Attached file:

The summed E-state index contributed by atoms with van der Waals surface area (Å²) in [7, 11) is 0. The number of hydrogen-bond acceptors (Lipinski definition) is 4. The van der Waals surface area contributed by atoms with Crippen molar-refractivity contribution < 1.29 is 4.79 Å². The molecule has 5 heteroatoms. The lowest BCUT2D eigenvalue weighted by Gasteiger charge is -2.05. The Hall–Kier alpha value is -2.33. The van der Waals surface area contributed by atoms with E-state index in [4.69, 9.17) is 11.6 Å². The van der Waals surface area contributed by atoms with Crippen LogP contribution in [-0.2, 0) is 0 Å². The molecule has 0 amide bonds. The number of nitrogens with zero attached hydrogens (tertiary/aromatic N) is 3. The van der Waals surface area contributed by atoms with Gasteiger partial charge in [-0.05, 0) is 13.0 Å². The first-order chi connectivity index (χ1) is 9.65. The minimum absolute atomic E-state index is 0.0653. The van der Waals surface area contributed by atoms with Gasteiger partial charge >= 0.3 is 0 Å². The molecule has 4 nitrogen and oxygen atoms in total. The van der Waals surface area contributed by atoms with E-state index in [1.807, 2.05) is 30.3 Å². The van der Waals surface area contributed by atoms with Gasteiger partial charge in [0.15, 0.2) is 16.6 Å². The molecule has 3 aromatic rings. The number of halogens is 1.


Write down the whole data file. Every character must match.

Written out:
The summed E-state index contributed by atoms with van der Waals surface area (Å²) in [7, 11) is 0. The number of hydrogen-bond acceptors (Lipinski definition) is 4. The van der Waals surface area contributed by atoms with Crippen molar-refractivity contribution < 1.29 is 4.79 Å². The molecule has 5 heteroatoms. The lowest BCUT2D eigenvalue weighted by Gasteiger charge is -2.05. The Hall–Kier alpha value is -2.33. The van der Waals surface area contributed by atoms with E-state index in [4.69, 9.17) is 11.6 Å². The van der Waals surface area contributed by atoms with Crippen LogP contribution in [-0.2, 0) is 0 Å². The molecule has 0 amide bonds. The number of nitrogens with zero attached hydrogens (tertiary/aromatic N) is 3. The van der Waals surface area contributed by atoms with Gasteiger partial charge in [-0.05, 0) is 13.0 Å². The first-order chi connectivity index (χ1) is 9.65. The minimum absolute atomic E-state index is 0.0653. The van der Waals surface area contributed by atoms with Gasteiger partial charge >= 0.3 is 0 Å². The molecule has 4 nitrogen and oxygen atoms in total. The van der Waals surface area contributed by atoms with E-state index in [1.807, 2.05) is 30.3 Å². The van der Waals surface area contributed by atoms with Gasteiger partial charge in [0.15, 0.2) is 16.6 Å². The molecule has 3 aromatic rings. The number of halogens is 1.